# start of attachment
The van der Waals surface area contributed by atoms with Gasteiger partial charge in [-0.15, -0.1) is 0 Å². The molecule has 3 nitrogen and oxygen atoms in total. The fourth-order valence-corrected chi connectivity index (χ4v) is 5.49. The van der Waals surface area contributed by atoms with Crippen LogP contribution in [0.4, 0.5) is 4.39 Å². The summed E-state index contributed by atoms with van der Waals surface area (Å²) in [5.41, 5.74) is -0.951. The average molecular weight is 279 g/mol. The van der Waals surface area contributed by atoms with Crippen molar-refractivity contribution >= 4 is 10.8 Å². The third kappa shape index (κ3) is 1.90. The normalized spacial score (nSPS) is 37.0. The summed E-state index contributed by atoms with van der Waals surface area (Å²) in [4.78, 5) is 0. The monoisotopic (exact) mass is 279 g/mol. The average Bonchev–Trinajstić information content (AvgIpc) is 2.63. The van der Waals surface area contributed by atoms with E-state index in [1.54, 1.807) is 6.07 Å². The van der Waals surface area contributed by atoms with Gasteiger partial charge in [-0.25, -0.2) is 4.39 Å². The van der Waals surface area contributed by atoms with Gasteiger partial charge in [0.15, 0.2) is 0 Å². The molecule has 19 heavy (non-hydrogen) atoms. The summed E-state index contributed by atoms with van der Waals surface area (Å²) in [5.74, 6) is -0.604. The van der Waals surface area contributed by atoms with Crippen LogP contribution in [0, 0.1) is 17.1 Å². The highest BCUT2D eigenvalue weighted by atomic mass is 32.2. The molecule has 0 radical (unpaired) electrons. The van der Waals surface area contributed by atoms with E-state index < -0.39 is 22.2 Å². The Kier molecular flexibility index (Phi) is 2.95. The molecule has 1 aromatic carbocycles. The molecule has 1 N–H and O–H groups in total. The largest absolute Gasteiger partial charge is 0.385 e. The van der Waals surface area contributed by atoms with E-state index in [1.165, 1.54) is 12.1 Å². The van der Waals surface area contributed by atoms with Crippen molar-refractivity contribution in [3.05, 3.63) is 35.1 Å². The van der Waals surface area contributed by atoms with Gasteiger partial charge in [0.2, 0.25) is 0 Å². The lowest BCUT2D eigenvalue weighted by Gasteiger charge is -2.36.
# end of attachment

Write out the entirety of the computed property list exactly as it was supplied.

The van der Waals surface area contributed by atoms with Gasteiger partial charge in [-0.15, -0.1) is 0 Å². The molecule has 3 nitrogen and oxygen atoms in total. The fourth-order valence-corrected chi connectivity index (χ4v) is 5.49. The van der Waals surface area contributed by atoms with Crippen LogP contribution in [0.4, 0.5) is 4.39 Å². The summed E-state index contributed by atoms with van der Waals surface area (Å²) in [5.41, 5.74) is -0.951. The average molecular weight is 279 g/mol. The van der Waals surface area contributed by atoms with Crippen molar-refractivity contribution >= 4 is 10.8 Å². The third kappa shape index (κ3) is 1.90. The normalized spacial score (nSPS) is 37.0. The summed E-state index contributed by atoms with van der Waals surface area (Å²) in [4.78, 5) is 0. The monoisotopic (exact) mass is 279 g/mol. The average Bonchev–Trinajstić information content (AvgIpc) is 2.63. The van der Waals surface area contributed by atoms with E-state index in [1.54, 1.807) is 6.07 Å². The van der Waals surface area contributed by atoms with Gasteiger partial charge in [-0.25, -0.2) is 4.39 Å². The van der Waals surface area contributed by atoms with Gasteiger partial charge in [0.15, 0.2) is 0 Å². The molecule has 19 heavy (non-hydrogen) atoms. The summed E-state index contributed by atoms with van der Waals surface area (Å²) in [5.74, 6) is -0.604. The van der Waals surface area contributed by atoms with Crippen LogP contribution in [0, 0.1) is 17.1 Å². The highest BCUT2D eigenvalue weighted by atomic mass is 32.2. The molecule has 0 radical (unpaired) electrons. The van der Waals surface area contributed by atoms with E-state index < -0.39 is 22.2 Å². The Kier molecular flexibility index (Phi) is 2.95. The molecule has 1 aromatic carbocycles. The molecule has 1 N–H and O–H groups in total. The largest absolute Gasteiger partial charge is 0.385 e. The van der Waals surface area contributed by atoms with E-state index in [1.165, 1.54) is 12.1 Å². The van der Waals surface area contributed by atoms with Crippen molar-refractivity contribution in [3.05, 3.63) is 35.1 Å². The van der Waals surface area contributed by atoms with Gasteiger partial charge in [0.2, 0.25) is 0 Å². The lowest BCUT2D eigenvalue weighted by Gasteiger charge is -2.36.